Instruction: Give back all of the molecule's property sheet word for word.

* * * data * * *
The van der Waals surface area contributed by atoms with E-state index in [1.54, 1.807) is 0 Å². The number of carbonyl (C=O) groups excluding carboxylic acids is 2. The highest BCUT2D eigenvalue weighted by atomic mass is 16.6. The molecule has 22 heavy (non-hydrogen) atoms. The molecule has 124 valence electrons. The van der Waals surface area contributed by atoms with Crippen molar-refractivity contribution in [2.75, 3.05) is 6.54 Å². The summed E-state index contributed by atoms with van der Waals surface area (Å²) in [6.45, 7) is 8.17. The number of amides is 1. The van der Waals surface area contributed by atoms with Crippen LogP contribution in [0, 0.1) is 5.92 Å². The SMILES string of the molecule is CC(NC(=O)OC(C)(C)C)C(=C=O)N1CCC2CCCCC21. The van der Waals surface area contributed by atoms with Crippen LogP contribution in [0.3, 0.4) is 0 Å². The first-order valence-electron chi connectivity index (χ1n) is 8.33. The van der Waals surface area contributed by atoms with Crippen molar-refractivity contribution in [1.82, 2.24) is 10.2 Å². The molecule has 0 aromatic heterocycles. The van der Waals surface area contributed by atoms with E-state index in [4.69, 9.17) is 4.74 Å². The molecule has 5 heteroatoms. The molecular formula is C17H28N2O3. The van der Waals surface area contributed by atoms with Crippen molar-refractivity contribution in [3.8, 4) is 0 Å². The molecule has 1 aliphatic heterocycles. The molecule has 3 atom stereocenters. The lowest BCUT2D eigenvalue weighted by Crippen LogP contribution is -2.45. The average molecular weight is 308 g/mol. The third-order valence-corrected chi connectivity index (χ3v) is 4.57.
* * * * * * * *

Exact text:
The van der Waals surface area contributed by atoms with E-state index in [1.54, 1.807) is 0 Å². The number of carbonyl (C=O) groups excluding carboxylic acids is 2. The highest BCUT2D eigenvalue weighted by atomic mass is 16.6. The molecule has 22 heavy (non-hydrogen) atoms. The molecule has 124 valence electrons. The van der Waals surface area contributed by atoms with Crippen molar-refractivity contribution in [2.75, 3.05) is 6.54 Å². The summed E-state index contributed by atoms with van der Waals surface area (Å²) in [6.45, 7) is 8.17. The number of amides is 1. The van der Waals surface area contributed by atoms with Crippen LogP contribution in [0, 0.1) is 5.92 Å². The SMILES string of the molecule is CC(NC(=O)OC(C)(C)C)C(=C=O)N1CCC2CCCCC21. The van der Waals surface area contributed by atoms with Crippen LogP contribution in [0.3, 0.4) is 0 Å². The first-order valence-electron chi connectivity index (χ1n) is 8.33. The van der Waals surface area contributed by atoms with Crippen molar-refractivity contribution in [1.82, 2.24) is 10.2 Å². The molecule has 0 aromatic heterocycles. The van der Waals surface area contributed by atoms with E-state index in [4.69, 9.17) is 4.74 Å². The molecule has 5 heteroatoms. The molecular formula is C17H28N2O3. The van der Waals surface area contributed by atoms with Crippen molar-refractivity contribution in [3.8, 4) is 0 Å². The molecule has 1 aliphatic heterocycles. The molecule has 3 atom stereocenters. The lowest BCUT2D eigenvalue weighted by Crippen LogP contribution is -2.45. The average molecular weight is 308 g/mol. The third-order valence-corrected chi connectivity index (χ3v) is 4.57.